As I have pointed out on a previous occasion there are only two realistic options for the next government in Sri Lanka which I broadly identify as the Anura Kumara JVP-NPP option and some consortium gathered around the UNP institutions. This second is likely to be led by Ranil (RW) with a prominent role assigned to Sajith. The cohorts temporarily aligned with Sajith are at root UNP and Sajith sans these UNP and ex-UNP associates is nothing. Both power blocks have skeletons in their cupboard. To this day the JVP has not acknowledged its viciously violent past nor its racist inheritances from Wijeweera and Somawansa. RW is trigger happy and has a reputation for unleashing indiscriminate violence on political opponents, but not on the ruthless scale of JR. Therefore on the side of political democracy there are many amends that both contenders for governmental power need to make.
Be that as it may the much greater challenge facing the country is my point previous point (ii), the economic challenge. The economic programme must be growth oriented, it must be export oriented, it will have to identify and address the needs of different sectors (agriculture, industry, technology, energy, plantations, cash-crops fisheries etc.), taxes on the well-to-do and on companies will have to increase, and the programme will unavoidably impose some burden on the masses and so on. The story is not new but Lanka needs to adopt a bold new approach. One option is to set up a Planning Commission.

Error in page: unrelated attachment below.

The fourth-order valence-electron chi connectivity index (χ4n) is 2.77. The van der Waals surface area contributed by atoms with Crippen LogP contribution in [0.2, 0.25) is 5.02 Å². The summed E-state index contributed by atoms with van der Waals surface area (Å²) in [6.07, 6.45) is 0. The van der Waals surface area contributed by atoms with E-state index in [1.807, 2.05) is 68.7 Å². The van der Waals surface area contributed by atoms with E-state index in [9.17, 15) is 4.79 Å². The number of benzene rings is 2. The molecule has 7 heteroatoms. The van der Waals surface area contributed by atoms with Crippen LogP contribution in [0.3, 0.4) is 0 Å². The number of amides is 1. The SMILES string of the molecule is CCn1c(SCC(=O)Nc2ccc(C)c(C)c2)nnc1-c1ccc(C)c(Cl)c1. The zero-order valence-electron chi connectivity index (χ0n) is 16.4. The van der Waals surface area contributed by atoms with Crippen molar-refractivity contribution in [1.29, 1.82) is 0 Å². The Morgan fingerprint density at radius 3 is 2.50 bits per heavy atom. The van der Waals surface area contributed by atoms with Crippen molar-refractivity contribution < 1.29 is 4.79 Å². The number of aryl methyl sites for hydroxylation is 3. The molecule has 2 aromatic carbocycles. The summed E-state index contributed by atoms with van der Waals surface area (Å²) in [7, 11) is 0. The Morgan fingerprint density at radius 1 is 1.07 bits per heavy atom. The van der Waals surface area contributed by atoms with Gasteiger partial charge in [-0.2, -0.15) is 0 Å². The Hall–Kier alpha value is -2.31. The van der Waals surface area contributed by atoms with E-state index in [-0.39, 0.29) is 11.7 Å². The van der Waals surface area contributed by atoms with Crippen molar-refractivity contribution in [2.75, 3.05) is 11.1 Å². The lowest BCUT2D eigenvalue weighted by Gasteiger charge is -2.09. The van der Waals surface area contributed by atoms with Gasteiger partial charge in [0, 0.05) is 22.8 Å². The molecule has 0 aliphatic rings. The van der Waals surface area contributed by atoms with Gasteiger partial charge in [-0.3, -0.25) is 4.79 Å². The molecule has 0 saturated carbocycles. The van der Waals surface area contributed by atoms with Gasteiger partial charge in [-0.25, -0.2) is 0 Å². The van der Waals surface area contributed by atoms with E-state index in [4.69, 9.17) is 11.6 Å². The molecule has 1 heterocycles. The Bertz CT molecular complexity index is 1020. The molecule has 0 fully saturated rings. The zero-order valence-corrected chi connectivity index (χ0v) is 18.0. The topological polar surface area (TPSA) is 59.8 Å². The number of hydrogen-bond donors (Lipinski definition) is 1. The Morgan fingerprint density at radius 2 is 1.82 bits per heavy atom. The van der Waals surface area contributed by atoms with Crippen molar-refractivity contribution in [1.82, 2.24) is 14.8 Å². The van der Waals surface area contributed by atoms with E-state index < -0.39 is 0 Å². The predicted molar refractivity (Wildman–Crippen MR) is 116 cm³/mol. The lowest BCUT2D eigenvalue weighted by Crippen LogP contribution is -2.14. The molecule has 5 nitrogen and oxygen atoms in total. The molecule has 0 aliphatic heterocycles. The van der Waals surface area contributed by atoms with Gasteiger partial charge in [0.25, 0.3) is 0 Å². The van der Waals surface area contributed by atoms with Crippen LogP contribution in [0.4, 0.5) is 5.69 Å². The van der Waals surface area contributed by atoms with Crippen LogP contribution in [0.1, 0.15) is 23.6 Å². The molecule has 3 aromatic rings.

The country needs a planning commission to coordinate the diverse imperatives of this programme. Here is an edited summary from the website of the Indian Planning Commission
“Since 1947, the Indian economy has been premised on the concept of planning. This has been carried through the Five-Year Plans, developed, executed, and monitored by the Planning Commission. The Prime Minister as the ex-officio Chairman, the commission has a nominated Deputy Chairman, who holds the rank of a Cabinet Minister prior to this the allocation of state resources was based on schematic patterns rather than a transparent and objective mechanism. The Narendra Modi government announced the dissolution of the Planning Commission, and its replacement by a think tank called the National Institution for Transforming India.”
If you distrust Modi and his motives you are in good company, but that’s another matter.
The point is that Sri Lanka needs to take its cue from half-a-century of sound practice in India and set about the business of establishing a Planning Commission to address the several issues raised in this essay. I will say no more on this now and invite comment from readers.
[Several regular readers of my column have inquired why my established weekly routine has been broken. Well, time passes, age marches on and health decays. Nevertheless I will try to keep up a fortnightly offering].